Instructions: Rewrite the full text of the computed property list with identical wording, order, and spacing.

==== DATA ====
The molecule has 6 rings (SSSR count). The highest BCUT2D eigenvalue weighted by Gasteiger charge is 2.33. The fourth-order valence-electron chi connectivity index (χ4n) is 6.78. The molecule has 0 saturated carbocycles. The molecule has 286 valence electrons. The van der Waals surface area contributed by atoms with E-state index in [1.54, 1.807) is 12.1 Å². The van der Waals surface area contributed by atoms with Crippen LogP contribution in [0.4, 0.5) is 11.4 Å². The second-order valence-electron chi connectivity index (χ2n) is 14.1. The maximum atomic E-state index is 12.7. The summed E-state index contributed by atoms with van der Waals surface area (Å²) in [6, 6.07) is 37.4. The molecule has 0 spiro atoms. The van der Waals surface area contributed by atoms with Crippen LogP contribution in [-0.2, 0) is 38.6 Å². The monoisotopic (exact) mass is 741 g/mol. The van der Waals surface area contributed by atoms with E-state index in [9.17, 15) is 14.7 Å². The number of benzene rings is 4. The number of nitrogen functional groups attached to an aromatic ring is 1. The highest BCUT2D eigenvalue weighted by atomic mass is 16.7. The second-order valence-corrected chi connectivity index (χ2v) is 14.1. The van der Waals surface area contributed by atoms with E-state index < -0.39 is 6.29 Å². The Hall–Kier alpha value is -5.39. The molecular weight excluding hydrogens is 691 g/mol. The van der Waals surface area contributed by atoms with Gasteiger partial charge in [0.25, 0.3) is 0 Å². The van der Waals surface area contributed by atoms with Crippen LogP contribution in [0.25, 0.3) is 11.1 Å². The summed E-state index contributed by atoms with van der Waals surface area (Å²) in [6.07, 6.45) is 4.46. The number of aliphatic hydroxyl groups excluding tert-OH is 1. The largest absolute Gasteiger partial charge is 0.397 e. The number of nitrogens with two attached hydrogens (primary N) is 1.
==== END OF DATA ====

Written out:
The molecule has 6 rings (SSSR count). The highest BCUT2D eigenvalue weighted by Gasteiger charge is 2.33. The fourth-order valence-electron chi connectivity index (χ4n) is 6.78. The molecule has 0 saturated carbocycles. The molecule has 286 valence electrons. The van der Waals surface area contributed by atoms with E-state index in [1.54, 1.807) is 12.1 Å². The van der Waals surface area contributed by atoms with Crippen LogP contribution in [0.4, 0.5) is 11.4 Å². The second-order valence-electron chi connectivity index (χ2n) is 14.1. The maximum atomic E-state index is 12.7. The summed E-state index contributed by atoms with van der Waals surface area (Å²) in [6, 6.07) is 37.4. The molecule has 0 spiro atoms. The van der Waals surface area contributed by atoms with Crippen LogP contribution in [-0.2, 0) is 38.6 Å². The monoisotopic (exact) mass is 741 g/mol. The van der Waals surface area contributed by atoms with E-state index in [9.17, 15) is 14.7 Å². The number of benzene rings is 4. The number of nitrogen functional groups attached to an aromatic ring is 1. The highest BCUT2D eigenvalue weighted by atomic mass is 16.7. The second-order valence-corrected chi connectivity index (χ2v) is 14.1. The van der Waals surface area contributed by atoms with E-state index < -0.39 is 6.29 Å². The Hall–Kier alpha value is -5.39. The molecular weight excluding hydrogens is 691 g/mol. The van der Waals surface area contributed by atoms with Gasteiger partial charge in [0.25, 0.3) is 0 Å². The van der Waals surface area contributed by atoms with Crippen LogP contribution in [0.25, 0.3) is 11.1 Å². The summed E-state index contributed by atoms with van der Waals surface area (Å²) in [6.07, 6.45) is 4.46. The number of aliphatic hydroxyl groups excluding tert-OH is 1. The largest absolute Gasteiger partial charge is 0.397 e. The number of nitrogens with two attached hydrogens (primary N) is 1.